Another difference I noticed today was the amount of sanitariness they have and don't have. While the nurse was taking the blood samples, sometimes she wore gloves and sometimes not. There was a little baby that she was taking care of. She simply stuck the needle into the vein in her hand and attempted to drain the blood into a vial... without any gloves! I mean, just the needle in the baby's hand while the blood was dripping out and hoping it was caught in the vial. Instead, the blood got all over the floor and onto the nurses de-gloved hands. That was interesting.
After all of the lab stuff, I headed back to the house to rest a little bit before heading to the school to meet up with Christine, another student who is from Canada. She and I headed towards the food market to get lunch with the professor Gustavo and one of his students. We ate some very good fish with rice and potatoes, and of course ceviche on the side. There was some delicious juice we had, but I can't remember the name. All of that food, and I mean it was a lot and when I say a lot... I'm not kidding, was only $4! I love the prices of things here in Ecuador. We quickly ate and then Christine and I found our way to the bus station to catch the bus to the Mitad del Mundo (or also known as the Equator.. the center of the earth).
We took a couple of buses that each took about 30-40 minutes and finally made our way to the tourist looking equator monument. Of course we had to take a lot of pictures while there. ALSO, for those of you who don't know... the equator is NOT hot! I was expecting it to be a dramatic temperature change and be dying from heat. However, it was maybe even cooler than it was in downtown Quito. It was a pretty neat area. Of course we had to pay to get into the area with the monument, but there were also little stores and shops to buy souvenirs. There were also a couple of restaurants. Instead of eating another meal, we ate some ice cream which was probably the best ice cream. It's more ice than cream. Strawberry is a highly recommended one by me. The cool thing about the equator is that there are things you wouldn't be able to normally do, like balance an egg on a nail.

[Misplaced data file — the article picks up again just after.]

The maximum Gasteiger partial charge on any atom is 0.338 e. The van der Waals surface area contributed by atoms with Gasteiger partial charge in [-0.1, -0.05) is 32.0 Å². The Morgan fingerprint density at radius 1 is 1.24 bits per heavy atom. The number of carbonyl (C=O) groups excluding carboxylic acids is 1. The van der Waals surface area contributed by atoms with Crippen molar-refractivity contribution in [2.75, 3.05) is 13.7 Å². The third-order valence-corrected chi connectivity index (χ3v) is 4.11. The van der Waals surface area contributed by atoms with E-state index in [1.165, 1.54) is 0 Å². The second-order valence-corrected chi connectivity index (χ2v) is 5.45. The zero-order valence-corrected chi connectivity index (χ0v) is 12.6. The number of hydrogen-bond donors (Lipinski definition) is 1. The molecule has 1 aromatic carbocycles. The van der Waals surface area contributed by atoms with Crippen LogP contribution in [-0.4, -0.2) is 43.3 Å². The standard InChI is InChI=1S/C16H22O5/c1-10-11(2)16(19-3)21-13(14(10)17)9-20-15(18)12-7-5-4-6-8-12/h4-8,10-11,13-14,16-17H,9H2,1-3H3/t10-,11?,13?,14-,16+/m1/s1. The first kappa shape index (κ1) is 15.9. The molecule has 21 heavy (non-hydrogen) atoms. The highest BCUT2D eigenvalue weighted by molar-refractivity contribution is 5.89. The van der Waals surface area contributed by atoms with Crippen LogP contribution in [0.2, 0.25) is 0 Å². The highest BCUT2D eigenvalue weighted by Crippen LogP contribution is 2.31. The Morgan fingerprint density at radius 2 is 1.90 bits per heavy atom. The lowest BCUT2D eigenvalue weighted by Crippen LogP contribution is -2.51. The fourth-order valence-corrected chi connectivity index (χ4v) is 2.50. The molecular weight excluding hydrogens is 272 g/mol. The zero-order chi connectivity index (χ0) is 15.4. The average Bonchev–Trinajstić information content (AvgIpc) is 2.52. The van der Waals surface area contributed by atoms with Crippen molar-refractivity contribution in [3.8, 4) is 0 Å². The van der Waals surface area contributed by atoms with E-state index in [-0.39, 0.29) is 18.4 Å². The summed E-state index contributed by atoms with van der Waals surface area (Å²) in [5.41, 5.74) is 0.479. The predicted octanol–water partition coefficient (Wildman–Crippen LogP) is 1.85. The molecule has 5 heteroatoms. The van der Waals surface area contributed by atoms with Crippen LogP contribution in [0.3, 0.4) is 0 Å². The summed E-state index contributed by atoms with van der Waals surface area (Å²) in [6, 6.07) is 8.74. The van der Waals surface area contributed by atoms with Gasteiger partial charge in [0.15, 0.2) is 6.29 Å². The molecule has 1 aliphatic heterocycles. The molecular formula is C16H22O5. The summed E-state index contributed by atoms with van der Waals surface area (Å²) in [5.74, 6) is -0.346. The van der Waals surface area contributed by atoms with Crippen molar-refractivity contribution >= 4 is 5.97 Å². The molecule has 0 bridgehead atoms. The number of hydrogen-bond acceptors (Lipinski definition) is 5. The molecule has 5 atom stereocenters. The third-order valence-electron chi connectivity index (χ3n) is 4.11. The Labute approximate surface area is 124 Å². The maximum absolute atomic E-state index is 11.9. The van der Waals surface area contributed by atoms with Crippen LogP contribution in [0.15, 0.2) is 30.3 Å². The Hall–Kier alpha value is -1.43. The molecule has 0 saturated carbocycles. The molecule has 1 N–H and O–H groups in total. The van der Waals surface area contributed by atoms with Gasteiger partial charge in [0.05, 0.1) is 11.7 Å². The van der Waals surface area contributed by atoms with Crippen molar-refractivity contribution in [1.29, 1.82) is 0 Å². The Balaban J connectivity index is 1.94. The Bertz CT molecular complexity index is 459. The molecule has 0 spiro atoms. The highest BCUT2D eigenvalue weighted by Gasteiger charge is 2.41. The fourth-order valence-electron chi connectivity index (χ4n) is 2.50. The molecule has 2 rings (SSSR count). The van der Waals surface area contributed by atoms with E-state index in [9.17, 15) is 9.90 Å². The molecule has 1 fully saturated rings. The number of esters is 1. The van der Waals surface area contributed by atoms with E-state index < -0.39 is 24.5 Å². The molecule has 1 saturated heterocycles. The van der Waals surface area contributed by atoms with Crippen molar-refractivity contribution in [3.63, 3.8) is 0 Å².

After a little while at the Equator, we needed to head back in time for a class. We took the first bus, and then we took a taxi that took much longer than we had expected. We were about 40 minutes late for our class, but it was more of a social class. At the school, we learned how to make cocktails! We made Ecuadorian cocktails and mojitos. It was a big celebration and mingle time at the school before most of us headed to watch the championship soccer game for Ecuador (against Colombia).
Before the game, Marilyn, another friend from California, and I decided to go to a small restaurant to eat some dinner before watching the game. We found a little restaurant in the wall and ate there. It was delicious. I had a rice dish with shrimp --similar to paella in Spain if you have ever had that. While we were sitting there, a little boy came into the restaurant and was trying to sell us gum. We decided to have a little conversation with him because he was very tired and just wanted someone to buy something. Instead, we gave him conversation and gave him a couple of cents. A sweet little boy he was. Once done eating, we headed to a bar/restaurant where the school had a room reserved for us. We watched the intense game as everyone was shouting, chanting, and cheering. Unfortunately, Ecuador lost 0-1. A sad day for Ecuador and their futbol fans, but a happy day for me considering I live on a street with all the bars around me. Not as many parties tonight that will keep me awake. What an exciting and eventful day today was though. Until Friday, goodnight!
With love from Ecuador,